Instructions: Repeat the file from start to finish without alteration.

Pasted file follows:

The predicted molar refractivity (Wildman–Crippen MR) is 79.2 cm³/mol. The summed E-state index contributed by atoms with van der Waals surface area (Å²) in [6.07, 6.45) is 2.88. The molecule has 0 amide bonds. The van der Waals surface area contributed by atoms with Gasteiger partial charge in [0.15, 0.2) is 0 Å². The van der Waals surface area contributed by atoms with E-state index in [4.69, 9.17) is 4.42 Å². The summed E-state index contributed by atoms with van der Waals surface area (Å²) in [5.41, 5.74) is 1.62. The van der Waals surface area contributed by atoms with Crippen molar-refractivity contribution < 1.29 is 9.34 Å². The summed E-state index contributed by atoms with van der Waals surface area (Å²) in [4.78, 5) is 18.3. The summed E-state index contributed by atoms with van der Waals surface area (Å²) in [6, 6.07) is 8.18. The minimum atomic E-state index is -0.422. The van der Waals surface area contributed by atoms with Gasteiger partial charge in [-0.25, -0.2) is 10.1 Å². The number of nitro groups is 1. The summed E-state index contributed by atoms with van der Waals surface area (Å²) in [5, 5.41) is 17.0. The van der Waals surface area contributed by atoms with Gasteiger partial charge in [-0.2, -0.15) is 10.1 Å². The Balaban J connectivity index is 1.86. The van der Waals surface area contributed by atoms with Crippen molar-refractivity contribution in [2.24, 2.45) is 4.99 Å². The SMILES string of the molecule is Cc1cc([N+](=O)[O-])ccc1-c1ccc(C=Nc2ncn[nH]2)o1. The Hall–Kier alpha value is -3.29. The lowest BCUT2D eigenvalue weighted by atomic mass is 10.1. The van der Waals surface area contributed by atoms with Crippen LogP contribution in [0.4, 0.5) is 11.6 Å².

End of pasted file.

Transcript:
The predicted molar refractivity (Wildman–Crippen MR) is 79.2 cm³/mol. The summed E-state index contributed by atoms with van der Waals surface area (Å²) in [6.07, 6.45) is 2.88. The molecule has 0 amide bonds. The van der Waals surface area contributed by atoms with Gasteiger partial charge in [0.15, 0.2) is 0 Å². The van der Waals surface area contributed by atoms with E-state index in [4.69, 9.17) is 4.42 Å². The summed E-state index contributed by atoms with van der Waals surface area (Å²) in [5.41, 5.74) is 1.62. The van der Waals surface area contributed by atoms with Crippen molar-refractivity contribution < 1.29 is 9.34 Å². The summed E-state index contributed by atoms with van der Waals surface area (Å²) in [4.78, 5) is 18.3. The summed E-state index contributed by atoms with van der Waals surface area (Å²) in [6, 6.07) is 8.18. The minimum atomic E-state index is -0.422. The van der Waals surface area contributed by atoms with Gasteiger partial charge in [-0.25, -0.2) is 10.1 Å². The number of nitro groups is 1. The summed E-state index contributed by atoms with van der Waals surface area (Å²) in [5, 5.41) is 17.0. The van der Waals surface area contributed by atoms with Gasteiger partial charge in [-0.2, -0.15) is 10.1 Å². The Balaban J connectivity index is 1.86. The van der Waals surface area contributed by atoms with Crippen molar-refractivity contribution in [2.24, 2.45) is 4.99 Å². The SMILES string of the molecule is Cc1cc([N+](=O)[O-])ccc1-c1ccc(C=Nc2ncn[nH]2)o1. The Hall–Kier alpha value is -3.29. The lowest BCUT2D eigenvalue weighted by atomic mass is 10.1. The van der Waals surface area contributed by atoms with Crippen LogP contribution in [0.4, 0.5) is 11.6 Å².